Tuesday, the White House released its budget proposal. While most of the national news has highlighted the cuts to Medicaid, Food Stamps and other...
Gehl Guernsey Farms is a 100-year-old dairy in Germantown, Wis. Gehl manufacturers specialty products such as cheese sauce for nachos and nutritional drinks such as Gehl Cappuccino.
Cooling System Problems
Cooling for the food products is done with cooling towers and heat exchangers. Water flow rates vary from 8 to 1,200 gpm. Michael Sowieja, vice president of engineering, and Steve Sadowski, plant system coordinator, watched as their cost of maintaining good water quality was increasing. Their cooling towers were showing as much as 18 pounds of dirt and debris and the operating people had to drain the towers and shovel out the dirt three times per year. In addition, using dip slide tests to check the bio-counts, Gehl was using six drums of biocide chemicals per year at a cost of $1,500 per drum.
Mike and Steve analyzed several types of equipment to solve the dirt problem including screen filters, disposable cartridges, centrifugal separators and media filters. The particle size distribution of the contaminants in the systems was 90 percent at 10 microns and less so the selected equipment had to be able to remove this size of particles. While cartridge filters could clean up the problem, they were extremely costly in terms of operating and maintenance. Centrifugal separators were not selected, as this technology does not have the required removal efficiency. Sowieja and Sadowski worked with Dave Hammer of Chipley and Zeman in Milwaukee, Wis., and selected and installed a PEP SMF-FG-24 media filter from Process Efficiency Products, Inc., on the remote sump.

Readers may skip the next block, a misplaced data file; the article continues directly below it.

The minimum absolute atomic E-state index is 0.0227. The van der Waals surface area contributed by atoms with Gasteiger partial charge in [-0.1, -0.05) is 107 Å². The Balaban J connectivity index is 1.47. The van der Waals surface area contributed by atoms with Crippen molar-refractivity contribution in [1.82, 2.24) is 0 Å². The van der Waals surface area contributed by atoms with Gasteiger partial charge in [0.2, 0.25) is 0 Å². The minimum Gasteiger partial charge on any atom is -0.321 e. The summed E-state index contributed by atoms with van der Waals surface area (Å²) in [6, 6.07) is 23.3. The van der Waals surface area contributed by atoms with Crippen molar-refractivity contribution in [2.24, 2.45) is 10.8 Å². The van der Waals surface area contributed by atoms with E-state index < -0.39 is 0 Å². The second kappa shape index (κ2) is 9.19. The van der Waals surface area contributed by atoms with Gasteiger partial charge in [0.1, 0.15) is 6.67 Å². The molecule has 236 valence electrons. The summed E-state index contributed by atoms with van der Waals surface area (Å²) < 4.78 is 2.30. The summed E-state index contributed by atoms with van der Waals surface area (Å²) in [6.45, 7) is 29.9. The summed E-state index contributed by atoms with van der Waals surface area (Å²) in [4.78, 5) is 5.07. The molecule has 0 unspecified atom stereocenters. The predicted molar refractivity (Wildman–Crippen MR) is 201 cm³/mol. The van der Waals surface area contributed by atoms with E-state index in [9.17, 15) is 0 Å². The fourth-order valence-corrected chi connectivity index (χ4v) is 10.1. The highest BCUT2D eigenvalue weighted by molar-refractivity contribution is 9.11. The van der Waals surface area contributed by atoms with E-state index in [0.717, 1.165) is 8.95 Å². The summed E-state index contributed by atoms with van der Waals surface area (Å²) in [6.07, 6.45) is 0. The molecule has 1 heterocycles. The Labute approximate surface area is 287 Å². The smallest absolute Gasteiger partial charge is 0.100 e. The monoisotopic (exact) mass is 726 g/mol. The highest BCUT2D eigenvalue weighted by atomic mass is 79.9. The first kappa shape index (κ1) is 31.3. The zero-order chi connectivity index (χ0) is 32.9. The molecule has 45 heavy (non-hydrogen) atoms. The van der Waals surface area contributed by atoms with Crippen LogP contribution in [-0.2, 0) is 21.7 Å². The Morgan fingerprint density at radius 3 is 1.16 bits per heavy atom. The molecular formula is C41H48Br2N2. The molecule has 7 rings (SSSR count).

Within the first month of operation, the bio-counts were reduced by 50 percent and Gehl reduced its use of biocides. In fact, Gehl reduced the usage from six drums per year to two drums at a savings of more than $6,000 for the chemicals alone. The June bug problem that helps to drive up the use of biocides was reduced by the PEP media filters.
Sowieja and Sadowski stated that "cold water is very important to cooling the cheese, and the cost of maintenance to keep the water cold can be very expensive." In other words, water is cheap, but to treat it can be expensive. Gehl has now installed two additional filters on the other cooling tower sumps with similar results.